Selfishly, we in the tech community should be overjoyed if a much wider swath of the population gets exposed to programming. We are overwhelmingly White/Asian, male and middle class. We have certain world views that limits which problems we think are important and what kinds of software gets built. A lot of people don't see themselves in the ranks of the tech community and they don't bother joining. One solution is to ensure a diverse group of students can experience technical success and what it's like to transform an idea into reality with code. This is what a required computer science class can do. Not every student is going to want to become a programmer, but a much more varied group would start considering the possibilities. And when they grow up, who knows what they'll build.

Alumni Startup Profile: Rentalutions

By Mike McGee on December 5, 2013

Rentalutions provides easy-to-use landlord tools for mom-and-pop landlords

"Wow! I have a really awesome landlord!"

This is not a sentence you hear everyday. Actually, this may be a sentence you have never heard before! However, if more landlords sign up to use Rentalutions, this sentence may start to find its way on t-shirts across the USA!

Recently, I had a chance to talk with Ryan Coon, a member of our Winter 2012 Web Development class at The Starter League. He is now the co-founder of a new startup called Rentalutions, a web app that provides easy-to-use tools for mom-and-pop landlords.

How did you come up with the idea?

Since I started renting apartments in 2004 as a student, it always amazed me that I was never able to pay rent online. As I started thinking more about this problem, I realized that it’s not only rent payments that are being done the same way they have been for decades (pen and paper). Before deciding to pursue this idea, I spoke with dozens of friends who own rental properties to understand their pain points and problems that technology could solve.

With Rentalutions, landlords have the ability to display listings in a more understandable and beautiful way.

With Rentalutions, landlords can manage their listings in a much easier and engaging way.

You are also a member of the Winter 2012 Web Development class at The Starter League. Did learning how to build web apps help you in building Rentalutions?

My co-founder, Laurence, and I knew all along that we were going to hire a contract developer to build our MVP. I remember telling Neal in my interview before The Starter League (back then it was Code Academy) that my goals for the program were to be able to communicate with a developer and to understand how he would go about building the app. Even though we now have a kickass developer on our team who handles the development, I find it helpful to fully understand the MVC framework.

How have landlords been receiving this so far?

As you can imagine, landlords are VERY slow to adopt new technology solutions. There are a lot of reasons for this, but the biggest is that they don’t want their rent payments to go missing. That being said, the landlords who have started using Rentalutions love it. In November alone, we handled over $115,000 in rent payments for our landlords!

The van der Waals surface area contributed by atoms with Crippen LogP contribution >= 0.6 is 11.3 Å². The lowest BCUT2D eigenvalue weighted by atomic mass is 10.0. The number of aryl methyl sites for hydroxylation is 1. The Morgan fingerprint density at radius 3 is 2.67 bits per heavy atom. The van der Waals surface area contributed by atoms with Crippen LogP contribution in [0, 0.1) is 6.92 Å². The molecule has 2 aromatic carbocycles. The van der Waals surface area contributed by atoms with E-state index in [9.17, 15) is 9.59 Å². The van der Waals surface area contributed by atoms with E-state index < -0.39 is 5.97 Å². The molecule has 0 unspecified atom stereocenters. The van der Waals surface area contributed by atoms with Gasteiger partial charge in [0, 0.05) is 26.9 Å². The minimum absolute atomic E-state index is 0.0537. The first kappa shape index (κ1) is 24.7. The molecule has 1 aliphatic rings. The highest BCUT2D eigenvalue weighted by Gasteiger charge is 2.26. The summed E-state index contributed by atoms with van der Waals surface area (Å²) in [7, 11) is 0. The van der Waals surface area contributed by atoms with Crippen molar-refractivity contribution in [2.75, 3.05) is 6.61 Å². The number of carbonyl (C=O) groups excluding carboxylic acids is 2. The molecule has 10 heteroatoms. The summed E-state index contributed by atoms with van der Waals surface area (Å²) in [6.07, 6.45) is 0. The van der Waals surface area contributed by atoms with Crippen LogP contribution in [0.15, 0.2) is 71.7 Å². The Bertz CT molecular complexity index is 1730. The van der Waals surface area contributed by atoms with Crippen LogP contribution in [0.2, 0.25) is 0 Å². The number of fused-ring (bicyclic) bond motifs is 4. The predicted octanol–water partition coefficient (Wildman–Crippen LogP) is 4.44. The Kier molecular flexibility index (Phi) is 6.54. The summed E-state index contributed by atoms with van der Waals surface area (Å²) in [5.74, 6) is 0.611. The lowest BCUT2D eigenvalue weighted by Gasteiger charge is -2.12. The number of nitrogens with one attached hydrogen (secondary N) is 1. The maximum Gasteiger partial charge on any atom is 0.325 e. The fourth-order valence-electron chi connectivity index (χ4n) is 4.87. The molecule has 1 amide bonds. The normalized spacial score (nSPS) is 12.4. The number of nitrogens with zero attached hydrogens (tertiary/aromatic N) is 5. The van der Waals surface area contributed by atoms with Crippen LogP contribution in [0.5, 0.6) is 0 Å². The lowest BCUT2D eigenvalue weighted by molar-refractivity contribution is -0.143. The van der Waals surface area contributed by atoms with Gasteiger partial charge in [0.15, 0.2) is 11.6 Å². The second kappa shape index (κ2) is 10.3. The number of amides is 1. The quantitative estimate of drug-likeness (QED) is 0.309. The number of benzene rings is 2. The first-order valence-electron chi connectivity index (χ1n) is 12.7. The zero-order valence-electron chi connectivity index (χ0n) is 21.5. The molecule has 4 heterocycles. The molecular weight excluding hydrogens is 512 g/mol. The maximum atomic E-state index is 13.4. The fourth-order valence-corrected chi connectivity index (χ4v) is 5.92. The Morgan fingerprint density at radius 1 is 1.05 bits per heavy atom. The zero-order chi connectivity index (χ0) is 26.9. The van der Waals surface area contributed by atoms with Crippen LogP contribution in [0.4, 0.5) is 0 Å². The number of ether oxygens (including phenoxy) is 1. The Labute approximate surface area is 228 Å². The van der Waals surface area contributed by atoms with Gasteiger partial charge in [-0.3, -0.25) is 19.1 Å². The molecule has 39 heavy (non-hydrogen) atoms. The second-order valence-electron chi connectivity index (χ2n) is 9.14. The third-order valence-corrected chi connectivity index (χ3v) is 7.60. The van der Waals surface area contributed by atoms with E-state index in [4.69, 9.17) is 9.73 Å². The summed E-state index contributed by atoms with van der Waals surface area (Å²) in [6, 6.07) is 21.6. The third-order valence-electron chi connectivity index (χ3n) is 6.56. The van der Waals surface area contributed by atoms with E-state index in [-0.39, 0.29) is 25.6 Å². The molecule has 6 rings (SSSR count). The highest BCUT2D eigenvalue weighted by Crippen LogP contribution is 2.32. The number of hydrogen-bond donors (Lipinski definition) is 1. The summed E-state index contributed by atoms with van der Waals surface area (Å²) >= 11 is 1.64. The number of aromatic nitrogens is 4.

You are a member of 1871. Has it been helpful in growing your business?

Rentalutions has called 1871 home since the space opened its doors in May 2012. The benefits that we gained have changed a lot over this period of time. In the beginning, we found all of the workshops to be extremely helpful. After launching a product, we started taking advantage of the office hours to refine our product and thinking. Nowadays, the major benefit is having a space to call home. It’s a place that our small team can work and collaborate.

In going through your site, I noticed that you guys have put a lot of energy into your blog. How do you utilize blogging with Rentalutions?

Our blog is one of the primary drivers of new customers for our business. We do this by providing high-quality educational content that landlords can find when searching for answers to their problems. For example, many small landlords don’t know what questions to ask potential renters. When they search for this, they will likely find our blog on questions to ask potential new tenants.

Earlier this year, we spent a large amount of money on paid search marketing. We quickly realized that paying per click was unsustainable for our business, so we shifted to a content marketing strategy. So far, this change has worked really well for us.

What have you learned the most in building Rentalutions?

The most important thing that I have learned in building Rentalutions is how much patience is required to build something great. Everyone would love to build the next Instagram or Snapchat, but the odds of that are extremely low. Building something that has a high chance of success takes hard work, dedication and patience. We’ve been building Rentalutions for about 18 months and still have a long way to go.

What's the next milestone for Rentalutions?

Our big focus right now is on increasing the conversion rate from signup to paying customer. We’re doing this by adding some additional guidance and in-app marketing throughout. A lot of the things we’re doing are the result of suggestions from a fellow 1871 member.

Rentalutions has also had some big news in the last couple months! They have partnered with and the leading landlord education site, Rental Property Reporter to offer discounted pricing on their web services. If you are a landlord in need of a new way to manage, I recommend checking out Rentalutions today!